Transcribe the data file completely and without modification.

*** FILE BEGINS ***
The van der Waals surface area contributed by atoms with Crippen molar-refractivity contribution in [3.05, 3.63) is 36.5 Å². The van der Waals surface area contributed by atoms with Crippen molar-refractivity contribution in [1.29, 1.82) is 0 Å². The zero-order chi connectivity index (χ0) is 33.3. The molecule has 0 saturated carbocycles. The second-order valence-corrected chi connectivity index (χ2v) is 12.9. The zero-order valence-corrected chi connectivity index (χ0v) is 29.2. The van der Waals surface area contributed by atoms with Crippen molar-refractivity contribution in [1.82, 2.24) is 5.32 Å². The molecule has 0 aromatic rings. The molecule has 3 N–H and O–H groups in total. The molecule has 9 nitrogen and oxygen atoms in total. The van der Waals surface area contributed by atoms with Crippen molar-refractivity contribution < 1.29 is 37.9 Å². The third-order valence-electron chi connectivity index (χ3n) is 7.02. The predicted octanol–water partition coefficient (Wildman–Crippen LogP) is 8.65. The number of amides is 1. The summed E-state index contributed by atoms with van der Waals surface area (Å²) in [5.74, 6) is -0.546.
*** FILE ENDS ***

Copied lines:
The van der Waals surface area contributed by atoms with Crippen molar-refractivity contribution in [3.05, 3.63) is 36.5 Å². The van der Waals surface area contributed by atoms with Crippen molar-refractivity contribution in [1.29, 1.82) is 0 Å². The zero-order chi connectivity index (χ0) is 33.3. The molecule has 0 saturated carbocycles. The second-order valence-corrected chi connectivity index (χ2v) is 12.9. The zero-order valence-corrected chi connectivity index (χ0v) is 29.2. The van der Waals surface area contributed by atoms with Crippen molar-refractivity contribution in [1.82, 2.24) is 5.32 Å². The molecule has 0 aromatic rings. The molecule has 3 N–H and O–H groups in total. The molecule has 9 nitrogen and oxygen atoms in total. The van der Waals surface area contributed by atoms with Crippen molar-refractivity contribution < 1.29 is 37.9 Å². The third-order valence-electron chi connectivity index (χ3n) is 7.02. The predicted octanol–water partition coefficient (Wildman–Crippen LogP) is 8.65. The number of amides is 1. The summed E-state index contributed by atoms with van der Waals surface area (Å²) in [5.74, 6) is -0.546.